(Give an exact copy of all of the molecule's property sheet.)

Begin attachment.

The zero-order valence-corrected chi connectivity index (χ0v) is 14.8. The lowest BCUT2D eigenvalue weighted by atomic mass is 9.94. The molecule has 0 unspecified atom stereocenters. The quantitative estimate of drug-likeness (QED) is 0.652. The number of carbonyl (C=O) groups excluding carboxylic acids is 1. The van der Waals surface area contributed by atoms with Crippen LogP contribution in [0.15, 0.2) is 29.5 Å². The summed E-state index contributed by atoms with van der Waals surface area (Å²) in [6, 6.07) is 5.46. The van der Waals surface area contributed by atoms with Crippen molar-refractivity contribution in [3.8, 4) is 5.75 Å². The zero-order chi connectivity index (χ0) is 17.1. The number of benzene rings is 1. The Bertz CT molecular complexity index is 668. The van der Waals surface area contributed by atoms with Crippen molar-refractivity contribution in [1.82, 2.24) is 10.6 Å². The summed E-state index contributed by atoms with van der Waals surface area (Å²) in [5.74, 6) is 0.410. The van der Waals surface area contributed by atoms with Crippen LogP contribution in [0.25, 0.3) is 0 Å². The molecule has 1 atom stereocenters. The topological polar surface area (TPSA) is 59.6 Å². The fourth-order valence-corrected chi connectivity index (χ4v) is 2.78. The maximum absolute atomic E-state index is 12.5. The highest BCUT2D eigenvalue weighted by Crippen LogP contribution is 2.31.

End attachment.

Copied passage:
The zero-order valence-corrected chi connectivity index (χ0v) is 14.8. The lowest BCUT2D eigenvalue weighted by atomic mass is 9.94. The molecule has 0 unspecified atom stereocenters. The quantitative estimate of drug-likeness (QED) is 0.652. The number of carbonyl (C=O) groups excluding carboxylic acids is 1. The van der Waals surface area contributed by atoms with Crippen LogP contribution in [0.15, 0.2) is 29.5 Å². The summed E-state index contributed by atoms with van der Waals surface area (Å²) in [6, 6.07) is 5.46. The van der Waals surface area contributed by atoms with Crippen molar-refractivity contribution in [3.8, 4) is 5.75 Å². The zero-order chi connectivity index (χ0) is 17.1. The number of benzene rings is 1. The Bertz CT molecular complexity index is 668. The van der Waals surface area contributed by atoms with Crippen molar-refractivity contribution in [1.82, 2.24) is 10.6 Å². The summed E-state index contributed by atoms with van der Waals surface area (Å²) in [5.74, 6) is 0.410. The van der Waals surface area contributed by atoms with Crippen LogP contribution in [0.25, 0.3) is 0 Å². The molecule has 1 atom stereocenters. The topological polar surface area (TPSA) is 59.6 Å². The fourth-order valence-corrected chi connectivity index (χ4v) is 2.78. The maximum absolute atomic E-state index is 12.5. The highest BCUT2D eigenvalue weighted by Crippen LogP contribution is 2.31.